Wednesday, March 5, 2014
Tom's comparison of judicial pragmatism and judicial restraint with Niehbuhrian Christian realism shows how it can help to understand each of these as appropriate dispositions when engaging in various forms of practical reasoning. Tom contends that Niebuhrian realism disposes religious and political activists "to combine vigorous advocacy with deep humility." He observes that good dispositions are virtues, and that such virtues "may be more powerful and determinative than the precise logic of analysis." And he concludes by asking about the value of judicial pragmatism and judicial restraint as providing an appropriate disposition toward the activity of judging.
Tom's comments and question helpfully bring to the surface an issue that Marc and I do not resolve in the paper. We speak of Posner and Wilkinson as advocating for particular judicial dispositions as features of judicial excellence. This terminology leads toward understanding the qualities of good judging in virtue-based terms. But we do not explicitly endorse a virtue-based account as against some other type of account. At other times in the paper, we speak in terms of judicial office or judicial role or judicial duty. We do this less to contrast a virtue approach with a deontological approach than to capture an aspect of judging that both pragmatism and restraint rub up against in various ways--the obligation of law. If the law requires something, the judge should neither be pragmatic nor restrained to the exclusion of the requirements of the law. Neither Posner nor Wilkinson claims otherwise. But too strong an emphasis on sensibility or disposition tends in that direction. One can see this in various ways in the cases that we describe in the second part of our paper.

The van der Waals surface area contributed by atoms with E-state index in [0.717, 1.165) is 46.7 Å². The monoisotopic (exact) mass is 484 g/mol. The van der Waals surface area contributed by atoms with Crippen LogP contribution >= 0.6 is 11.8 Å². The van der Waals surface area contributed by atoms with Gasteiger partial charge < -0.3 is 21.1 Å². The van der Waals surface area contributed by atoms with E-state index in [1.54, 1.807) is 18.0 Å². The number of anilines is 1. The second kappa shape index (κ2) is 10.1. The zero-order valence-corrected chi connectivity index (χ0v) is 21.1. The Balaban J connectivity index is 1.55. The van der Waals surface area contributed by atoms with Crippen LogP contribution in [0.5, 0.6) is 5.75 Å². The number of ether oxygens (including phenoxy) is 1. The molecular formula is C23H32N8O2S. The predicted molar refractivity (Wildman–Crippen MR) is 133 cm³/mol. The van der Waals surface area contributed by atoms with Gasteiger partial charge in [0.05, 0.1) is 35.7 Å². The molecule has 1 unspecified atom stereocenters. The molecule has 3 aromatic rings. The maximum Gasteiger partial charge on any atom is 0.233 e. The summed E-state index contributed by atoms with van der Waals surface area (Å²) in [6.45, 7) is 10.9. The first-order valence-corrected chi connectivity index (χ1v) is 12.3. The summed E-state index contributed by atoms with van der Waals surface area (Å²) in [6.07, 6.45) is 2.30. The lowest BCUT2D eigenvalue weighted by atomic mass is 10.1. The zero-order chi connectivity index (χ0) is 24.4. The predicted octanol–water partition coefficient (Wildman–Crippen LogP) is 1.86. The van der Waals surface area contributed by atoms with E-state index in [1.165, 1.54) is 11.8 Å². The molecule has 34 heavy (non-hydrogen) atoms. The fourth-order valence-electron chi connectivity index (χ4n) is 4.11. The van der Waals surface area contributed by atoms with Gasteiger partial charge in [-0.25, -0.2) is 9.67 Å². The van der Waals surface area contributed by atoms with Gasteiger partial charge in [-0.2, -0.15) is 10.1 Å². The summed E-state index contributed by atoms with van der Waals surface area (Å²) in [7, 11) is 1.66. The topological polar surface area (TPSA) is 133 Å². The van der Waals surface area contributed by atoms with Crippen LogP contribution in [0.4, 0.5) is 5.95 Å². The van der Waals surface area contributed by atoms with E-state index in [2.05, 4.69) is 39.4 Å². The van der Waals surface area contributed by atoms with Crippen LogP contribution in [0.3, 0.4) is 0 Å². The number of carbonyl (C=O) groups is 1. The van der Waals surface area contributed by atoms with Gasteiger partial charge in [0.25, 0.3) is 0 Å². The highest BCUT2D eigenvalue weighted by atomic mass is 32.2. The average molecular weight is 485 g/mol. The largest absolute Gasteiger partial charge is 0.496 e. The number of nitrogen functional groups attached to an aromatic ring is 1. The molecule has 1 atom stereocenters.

While an emphasis on appropriate judicial dispositions toward constitutional adjudication stands in some tension with an emphasis on the right way to figure out what the law requires, it is nonetheless helpful to recognize the two as distinct. This enables analysts to discuss the contribution and the limits of each type of guide for judges. And when figuring out the right dispositions for judges in constitutional adjudication, it matters that the particular form of practical reasoning at issue is judicial legal reasoning. Appropriate dispositions toward the kind of practical reasoning engaged in by political and religious activists are not the same as appropriate dispositions toward judicial legal reasoning in constitutional cases.